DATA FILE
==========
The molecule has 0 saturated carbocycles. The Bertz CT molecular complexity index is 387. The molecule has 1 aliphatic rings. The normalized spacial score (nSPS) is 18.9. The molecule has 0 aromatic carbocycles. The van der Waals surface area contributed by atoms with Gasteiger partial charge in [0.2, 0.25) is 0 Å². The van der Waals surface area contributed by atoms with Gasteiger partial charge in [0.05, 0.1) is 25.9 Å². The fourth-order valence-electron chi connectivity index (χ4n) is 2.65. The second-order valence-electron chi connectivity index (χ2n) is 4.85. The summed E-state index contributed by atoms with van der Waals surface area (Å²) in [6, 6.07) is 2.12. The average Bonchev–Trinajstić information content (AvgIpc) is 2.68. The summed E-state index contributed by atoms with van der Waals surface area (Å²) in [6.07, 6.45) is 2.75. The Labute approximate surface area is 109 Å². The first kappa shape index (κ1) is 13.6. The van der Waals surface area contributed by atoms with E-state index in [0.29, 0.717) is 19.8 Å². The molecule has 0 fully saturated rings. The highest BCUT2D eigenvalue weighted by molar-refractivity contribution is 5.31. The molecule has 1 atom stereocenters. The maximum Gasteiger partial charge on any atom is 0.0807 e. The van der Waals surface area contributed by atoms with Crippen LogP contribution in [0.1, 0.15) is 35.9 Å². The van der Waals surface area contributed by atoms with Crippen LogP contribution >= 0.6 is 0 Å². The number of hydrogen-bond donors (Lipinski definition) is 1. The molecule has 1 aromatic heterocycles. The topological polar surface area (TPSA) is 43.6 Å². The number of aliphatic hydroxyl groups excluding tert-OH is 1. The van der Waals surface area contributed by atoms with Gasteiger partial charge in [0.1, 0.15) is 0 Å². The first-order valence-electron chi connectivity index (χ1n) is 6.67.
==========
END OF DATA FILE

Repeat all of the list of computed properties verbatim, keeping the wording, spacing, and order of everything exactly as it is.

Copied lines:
The molecule has 0 saturated carbocycles. The Bertz CT molecular complexity index is 387. The molecule has 1 aliphatic rings. The normalized spacial score (nSPS) is 18.9. The molecule has 0 aromatic carbocycles. The van der Waals surface area contributed by atoms with Gasteiger partial charge in [0.2, 0.25) is 0 Å². The van der Waals surface area contributed by atoms with Gasteiger partial charge in [0.05, 0.1) is 25.9 Å². The fourth-order valence-electron chi connectivity index (χ4n) is 2.65. The second-order valence-electron chi connectivity index (χ2n) is 4.85. The summed E-state index contributed by atoms with van der Waals surface area (Å²) in [6, 6.07) is 2.12. The average Bonchev–Trinajstić information content (AvgIpc) is 2.68. The summed E-state index contributed by atoms with van der Waals surface area (Å²) in [6.07, 6.45) is 2.75. The Labute approximate surface area is 109 Å². The first kappa shape index (κ1) is 13.6. The van der Waals surface area contributed by atoms with E-state index in [0.29, 0.717) is 19.8 Å². The molecule has 0 fully saturated rings. The highest BCUT2D eigenvalue weighted by molar-refractivity contribution is 5.31. The molecule has 1 atom stereocenters. The maximum Gasteiger partial charge on any atom is 0.0807 e. The van der Waals surface area contributed by atoms with Crippen LogP contribution in [0.1, 0.15) is 35.9 Å². The van der Waals surface area contributed by atoms with Crippen LogP contribution >= 0.6 is 0 Å². The number of hydrogen-bond donors (Lipinski definition) is 1. The molecule has 1 aromatic heterocycles. The topological polar surface area (TPSA) is 43.6 Å². The number of aliphatic hydroxyl groups excluding tert-OH is 1. The van der Waals surface area contributed by atoms with Gasteiger partial charge in [0.1, 0.15) is 0 Å². The first-order valence-electron chi connectivity index (χ1n) is 6.67.